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“Bite-Size Bits of Local, National, and Global History”
“Bite-Size Bits of Local, National, and Global History”
Camden in Camden County, New Jersey — The American Northeast (Mid-Atlantic)
 

American Merchant Marine Memorial

 
 
American Merchant Marine Memorial Marker image. Click for full size.
By R. C.
1. American Merchant Marine Memorial Marker
Inscription.
Dedicated to the Veterans of the
U.S. Merchant Marine
and the
U.S. Navy Armed Guard
of
World War II

Their graves are marked only by the waves of the ocean.
We miss them, we respect them and we shall never forget them.

 
Marker series. This marker is included in the US Navy Armed Guard marker series.
 
Location. 39° 56.544′ N, 75° 7.93′ W. Marker is in Camden, New Jersey, in Camden County. Marker is on 1 Riverside Drive. Click for map. The memorial is in Ulysses S. Wiggins Waterfront Park, near The Battleship USS New Jersey. Marker is in this post office area: Camden NJ 08103, United States of America.
 
Other nearby markers. At least 8 other markers are within walking distance of this marker. USS New Jersey Marine Detachments (approx. 0.2 miles away); The Victor (approx. 0.4 miles away); U.S.S. United States (approx. half a mile away in Pennsylvania); Cruiser Olympia - Submarine Becuna (approx. half a mile away in Pennsylvania); Glomar Explorer (approx. half a mile away in Pennsylvania); Cooper's Ferry (approx. half a mile away);
Companion marker to the Merchant Marine Memorial image. Click for full size.
By R. C.
2. Companion marker to the Merchant Marine Memorial
Exiles for Conscience Sake (approx. half a mile away in Pennsylvania); The Liberation of Jane Johnson (approx. half a mile away in Pennsylvania). Click for a list of all markers in Camden.
 
Regarding American Merchant Marine Memorial. A companion markers adjacent to the American Merchant Marine Memorial outlines the history and significant contribution of the Merchant Marine and the U.S. Navy Armed Guard. It reads as follows:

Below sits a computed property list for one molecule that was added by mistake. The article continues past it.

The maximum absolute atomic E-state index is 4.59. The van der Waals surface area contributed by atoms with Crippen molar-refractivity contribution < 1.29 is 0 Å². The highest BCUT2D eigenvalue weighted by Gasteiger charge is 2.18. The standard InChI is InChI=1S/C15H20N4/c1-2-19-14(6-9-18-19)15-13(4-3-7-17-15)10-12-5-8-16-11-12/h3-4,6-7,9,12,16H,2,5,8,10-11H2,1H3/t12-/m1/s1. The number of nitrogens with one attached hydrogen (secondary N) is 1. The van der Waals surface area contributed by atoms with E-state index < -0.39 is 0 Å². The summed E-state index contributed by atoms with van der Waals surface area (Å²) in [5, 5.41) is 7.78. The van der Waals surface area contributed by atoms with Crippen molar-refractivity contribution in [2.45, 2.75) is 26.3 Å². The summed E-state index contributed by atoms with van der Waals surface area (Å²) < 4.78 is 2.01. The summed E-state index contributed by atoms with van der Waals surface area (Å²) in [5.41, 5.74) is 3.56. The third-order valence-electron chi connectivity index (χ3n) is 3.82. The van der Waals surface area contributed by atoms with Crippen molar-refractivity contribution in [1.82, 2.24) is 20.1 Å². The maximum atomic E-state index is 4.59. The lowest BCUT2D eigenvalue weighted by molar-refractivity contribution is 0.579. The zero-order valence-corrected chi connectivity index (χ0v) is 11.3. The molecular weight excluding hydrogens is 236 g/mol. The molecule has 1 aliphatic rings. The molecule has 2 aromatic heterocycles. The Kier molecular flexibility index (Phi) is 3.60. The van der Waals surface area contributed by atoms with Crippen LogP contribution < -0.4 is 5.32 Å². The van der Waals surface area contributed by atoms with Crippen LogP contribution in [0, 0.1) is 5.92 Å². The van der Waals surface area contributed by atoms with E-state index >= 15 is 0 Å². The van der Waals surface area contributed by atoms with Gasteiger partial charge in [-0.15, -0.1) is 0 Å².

The U.S. Merchant Marine was a fleet of Government owned vessels operated by private shipping companies. The Merchant Marine was responsible for transporting fully 85% of the troops, ammunition and supplies used to support the Allied War Effort during World War II, and is credited with contributing decisively to the ultimate Allied victory. The Merchant Marine suffered more loss of life, by percentage, than any branch of armed service. One in 26 Mariners serving aboard merchant ships in World War II died in the line of duty. The Merchant Marine and the U.S. Navy Armed Guard, which manned the guns on merchant ships, are the truly forgotten heroes of World War II.

The men who served the war effort with the U.S. Merchant Marine were all volunteers ranging in age from 16 to 78
A third companion marker identifies individuals and corporations that supported the memorial image. Click for full size.
By R. C.
3. A third companion marker identifies individuals and corporations that supported the memorial
years old. No one was drafted into the U.S. Maritime Service. Many of the volunteers were "unfit" for the military due to health or disabilities. They could have stayed home but were eager to help win the war and chose to risk the perils of the sea.

Merchant ships faced danger from submarines, surface ships, aircraft, mines and the elements. It is estimated that over 9300 Mariners were killed and over 12,000 were wounded. The U.S. Navy Armed Guard lost over 2,000 men, and 1,100 were wounded. 600 men were captured and held as prisoners of war. Over 863 ships were lost due to enemy action, 31 ships vanishing without a trace.

Mariners received pay only while serving aboard ship. If a Mariner's ship was sunk, his pay stopped and he was responsible to find his own way home and at his own expense. When a Mariner returned to his home port, he was often looking for another vessel to go back to sea, sometimes only to lose another ship. These professional sailors never lost faith in their country in time of war. Their efforts continued after the signing of the peace treaty. They stayed until all of our troops were safely home.

Returning Mariners did not receive priority for post war jobs or medical care for disabilities. They were not eligible for unemployment compensation or low-cost loans for education, homes or small businesses. They suffered financial repercussions
Profile of the propeller memorial image. Click for full size.
By R. C.
4. Profile of the propeller memorial
The main and two companion markers are to the left of the propeller in this photograph.
from this lack of benefits and opportunity all of their lives.

The U.S. Government finally granted Veteran Status to the Merchant Marine in 1988.
 
Categories. MilitaryWar, World IIWaterways & Vessels
 
Direct view of the propeller image. Click for full size.
By R. C.
5. Direct view of the propeller
The Battleship USS New Jersey can be seen in the background.
Rear view of the propeller and shaft image. Click for full size.
By R. C.
6. Rear view of the propeller and shaft
 
 
Credits. This page originally submitted on , by R. C. of Shrewsbury, New Jersey. This page has been viewed 1,479 times since then and 5 times this year. Photos:   1, 2, 3, 4, 5, 6. submitted on , by R. C. of Shrewsbury, New Jersey. • Kevin W. was the editor who published this page. This page was last revised on June 16, 2016.
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